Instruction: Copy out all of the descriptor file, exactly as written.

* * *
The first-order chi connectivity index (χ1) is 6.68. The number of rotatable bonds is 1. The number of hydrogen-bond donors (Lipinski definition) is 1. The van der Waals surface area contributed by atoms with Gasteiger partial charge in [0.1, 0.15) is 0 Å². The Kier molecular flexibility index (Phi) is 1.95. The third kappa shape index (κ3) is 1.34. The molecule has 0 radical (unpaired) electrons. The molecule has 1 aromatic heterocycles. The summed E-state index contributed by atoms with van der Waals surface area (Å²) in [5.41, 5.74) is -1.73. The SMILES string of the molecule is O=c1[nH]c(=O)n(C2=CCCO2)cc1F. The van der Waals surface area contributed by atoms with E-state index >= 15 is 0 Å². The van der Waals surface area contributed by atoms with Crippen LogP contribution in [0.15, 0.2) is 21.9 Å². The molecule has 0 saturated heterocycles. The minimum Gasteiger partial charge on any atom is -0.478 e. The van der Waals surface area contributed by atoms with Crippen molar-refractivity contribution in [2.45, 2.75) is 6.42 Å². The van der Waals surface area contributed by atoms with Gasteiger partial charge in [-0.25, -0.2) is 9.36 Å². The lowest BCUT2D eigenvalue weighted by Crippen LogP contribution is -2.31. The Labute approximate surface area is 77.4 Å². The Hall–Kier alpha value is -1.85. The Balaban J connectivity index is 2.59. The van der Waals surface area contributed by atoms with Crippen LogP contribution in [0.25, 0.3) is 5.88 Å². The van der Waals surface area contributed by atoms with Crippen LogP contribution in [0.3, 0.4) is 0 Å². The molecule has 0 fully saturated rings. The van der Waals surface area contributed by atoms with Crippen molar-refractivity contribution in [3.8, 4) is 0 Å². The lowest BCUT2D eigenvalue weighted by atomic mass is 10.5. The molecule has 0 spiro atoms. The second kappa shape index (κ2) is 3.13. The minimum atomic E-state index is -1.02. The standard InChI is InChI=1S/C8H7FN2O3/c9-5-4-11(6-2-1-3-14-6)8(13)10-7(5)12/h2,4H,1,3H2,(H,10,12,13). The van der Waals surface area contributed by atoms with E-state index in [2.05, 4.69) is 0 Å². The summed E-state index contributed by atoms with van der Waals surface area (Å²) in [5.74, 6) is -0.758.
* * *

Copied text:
The first-order chi connectivity index (χ1) is 6.68. The number of rotatable bonds is 1. The number of hydrogen-bond donors (Lipinski definition) is 1. The van der Waals surface area contributed by atoms with Gasteiger partial charge in [0.1, 0.15) is 0 Å². The Kier molecular flexibility index (Phi) is 1.95. The third kappa shape index (κ3) is 1.34. The molecule has 0 radical (unpaired) electrons. The molecule has 1 aromatic heterocycles. The summed E-state index contributed by atoms with van der Waals surface area (Å²) in [5.41, 5.74) is -1.73. The SMILES string of the molecule is O=c1[nH]c(=O)n(C2=CCCO2)cc1F. The van der Waals surface area contributed by atoms with E-state index >= 15 is 0 Å². The van der Waals surface area contributed by atoms with Crippen LogP contribution in [0.15, 0.2) is 21.9 Å². The molecule has 0 saturated heterocycles. The minimum Gasteiger partial charge on any atom is -0.478 e. The van der Waals surface area contributed by atoms with Crippen molar-refractivity contribution in [2.45, 2.75) is 6.42 Å². The van der Waals surface area contributed by atoms with Gasteiger partial charge in [-0.25, -0.2) is 9.36 Å². The lowest BCUT2D eigenvalue weighted by Crippen LogP contribution is -2.31. The Labute approximate surface area is 77.4 Å². The Hall–Kier alpha value is -1.85. The Balaban J connectivity index is 2.59. The van der Waals surface area contributed by atoms with Crippen LogP contribution in [0.25, 0.3) is 5.88 Å². The van der Waals surface area contributed by atoms with Crippen LogP contribution in [0.3, 0.4) is 0 Å². The molecule has 0 fully saturated rings. The van der Waals surface area contributed by atoms with Crippen molar-refractivity contribution in [3.8, 4) is 0 Å². The lowest BCUT2D eigenvalue weighted by atomic mass is 10.5. The molecule has 0 spiro atoms. The second kappa shape index (κ2) is 3.13. The minimum atomic E-state index is -1.02. The standard InChI is InChI=1S/C8H7FN2O3/c9-5-4-11(6-2-1-3-14-6)8(13)10-7(5)12/h2,4H,1,3H2,(H,10,12,13). The van der Waals surface area contributed by atoms with E-state index in [2.05, 4.69) is 0 Å². The summed E-state index contributed by atoms with van der Waals surface area (Å²) in [5.74, 6) is -0.758.